Among the most powerful of the entheogenic substances that allow humans to bypass our egos and catch a glimpse of the divine is dimethyltryptamine, better known as DMT. DMT is the main active ingredient in ayahuasca, the psychedelic substance traditionally used for spiritual ceremonies by people native to the Amazon.
Scientific knowledge of the effects of DMT was scant prior to a groudbreaking study published in 1994 in the Archives of General Psychiatry and led by Rick Strassman, of the Department of Psychiatry at the University of New Mexico School of Medicine. At the time, it was the first approved human research with psychedelics in 20 years due to U.S. government prohibitions and general stigma on the substances.
During the study, researchers gave 12 subjects DMT and then interviewed them about their experiences. In contrast to an ayahuasca journey, which can last for many hours, the subjects who took straight DMT reported that the trip began immediately, peaked within two minutes and was finished in half an hour. During the journey, subjects said they saw colorful, rapidly moving images and felt a strong rush, leading to a disassociated state, with euphoria alternating with anxiety. About half of the people who took DMT said they heard auditory effects as well.
The DMT was given via an intravenous line and the researchers did not attempt to question the subjects until the trip had finished, allowing them to take in the full experience of the substance uninterrupted. One person under the effects of DMT said, “I tried closing my eyes but I saw the same things with my eyes closed as I did with them open.” Others described vivid visions such as, “’a fantastic bird,’ ‘a tree of life and knowledge,’ ‘a ballroom with crystal chandeliers,’ human and ‘alien’ figures (such as ‘a little round creature with one big eye and one small eye, on nearly invisible feet’), ‘the inside of a computer’s boards,’ ‘ducts,’ ‘DNA double helices,’ ‘a pulsating diaphragm,’ ‘a spinning golden disc,’ ‘a huge fly eye bouncing in front of my face,’ tunnels, and stairways.”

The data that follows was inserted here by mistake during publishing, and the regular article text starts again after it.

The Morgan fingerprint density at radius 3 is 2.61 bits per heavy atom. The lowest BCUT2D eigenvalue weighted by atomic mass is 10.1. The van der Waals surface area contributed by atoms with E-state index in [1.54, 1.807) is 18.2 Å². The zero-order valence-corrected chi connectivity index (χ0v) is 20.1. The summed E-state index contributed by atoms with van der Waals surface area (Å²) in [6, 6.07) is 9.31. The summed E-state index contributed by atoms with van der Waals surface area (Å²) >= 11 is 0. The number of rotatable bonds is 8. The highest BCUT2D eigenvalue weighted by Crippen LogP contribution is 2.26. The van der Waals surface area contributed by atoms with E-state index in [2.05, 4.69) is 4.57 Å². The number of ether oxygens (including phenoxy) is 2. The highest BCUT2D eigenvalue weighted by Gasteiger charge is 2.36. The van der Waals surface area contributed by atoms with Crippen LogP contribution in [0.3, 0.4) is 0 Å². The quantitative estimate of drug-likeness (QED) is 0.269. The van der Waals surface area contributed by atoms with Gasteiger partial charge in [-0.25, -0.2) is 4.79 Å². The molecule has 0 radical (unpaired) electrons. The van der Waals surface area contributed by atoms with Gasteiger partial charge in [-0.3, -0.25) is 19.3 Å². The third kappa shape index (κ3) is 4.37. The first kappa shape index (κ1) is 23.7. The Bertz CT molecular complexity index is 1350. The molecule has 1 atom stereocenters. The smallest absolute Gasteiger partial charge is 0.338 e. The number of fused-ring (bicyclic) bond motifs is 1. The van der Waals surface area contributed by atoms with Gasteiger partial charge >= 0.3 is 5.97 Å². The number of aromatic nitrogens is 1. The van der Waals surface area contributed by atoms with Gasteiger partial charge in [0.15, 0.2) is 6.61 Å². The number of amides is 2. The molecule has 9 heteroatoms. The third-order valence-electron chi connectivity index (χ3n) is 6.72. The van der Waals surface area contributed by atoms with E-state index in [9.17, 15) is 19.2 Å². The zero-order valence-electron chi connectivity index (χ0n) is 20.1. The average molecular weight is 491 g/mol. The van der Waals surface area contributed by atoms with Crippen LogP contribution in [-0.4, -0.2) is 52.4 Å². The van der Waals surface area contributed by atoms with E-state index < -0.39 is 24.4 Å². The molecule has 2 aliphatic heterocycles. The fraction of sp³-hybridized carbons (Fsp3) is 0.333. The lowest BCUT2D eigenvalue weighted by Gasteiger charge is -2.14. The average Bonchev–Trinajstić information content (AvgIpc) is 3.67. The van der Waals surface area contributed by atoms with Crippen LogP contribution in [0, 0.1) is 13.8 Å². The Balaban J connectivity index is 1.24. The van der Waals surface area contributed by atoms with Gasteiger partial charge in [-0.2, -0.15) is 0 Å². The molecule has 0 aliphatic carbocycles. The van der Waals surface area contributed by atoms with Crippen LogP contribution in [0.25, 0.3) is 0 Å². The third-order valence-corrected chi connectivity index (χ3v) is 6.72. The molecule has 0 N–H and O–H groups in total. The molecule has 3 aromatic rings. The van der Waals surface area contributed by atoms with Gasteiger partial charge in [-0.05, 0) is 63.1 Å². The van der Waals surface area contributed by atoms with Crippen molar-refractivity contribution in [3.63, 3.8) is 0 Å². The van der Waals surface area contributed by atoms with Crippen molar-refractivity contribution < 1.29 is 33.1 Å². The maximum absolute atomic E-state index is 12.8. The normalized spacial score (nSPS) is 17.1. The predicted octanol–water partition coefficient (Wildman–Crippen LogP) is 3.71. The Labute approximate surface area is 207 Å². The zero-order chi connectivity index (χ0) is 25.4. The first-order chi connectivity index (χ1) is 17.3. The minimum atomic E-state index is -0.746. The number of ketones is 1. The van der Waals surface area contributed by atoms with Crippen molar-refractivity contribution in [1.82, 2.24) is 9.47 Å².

At the end of the journey, most subjects said they still saw geometric patterns overlaying their normal field of vision. Some said that they felt exposed to new ideas and concepts about their personal and professional lives. One reported, “It didn’t feel like my normal mode of thinking. You know how schizophrenics talk about different meanings to things? A leaf on the ground takes on new meaning, and they get into it in a big way? That kind of thing.”
“These clinical and preliminary quantitative data provide bases for further psychopharmacologic characterization of DMT’s properties in humans,” the study concludes. “They also may be used to compare the effects of other agents affecting relevant brain receptors in volunteer and psychiatric populations.”
In this and other studies, Strassman and his team ended up working with 60 volunteers in total, providing a foundation of knowledge about DMT that had previously been absent from the scientific record. In the two decades following the studies, research on other psychedelics has gradually picked up and the public is just starting to gain awareness of their efficacy for treating various sorts of mental disorders.
The DMT study, although not focused on therapeutic effects, cracked open the door to government-sanctioned research. “I recognized the importance of my work for the future of American psychedelic studies, and I wanted to make certain that it was performed in broad daylight,” the scientist said in an interview with VICE. “That way I felt the responsibility was shared among everyone involved in the process.”
Strassman went on to author the book DMT: The Spirit Molecule about his research and experience, concluding, “It is so important for us to understand consciousness. It is just as important to place psychedelic drugs in general, and DMT in particular, into a personal and cultural matrix where we do the most good, and the least harm.”
A film based on the book was subsequently released in 2010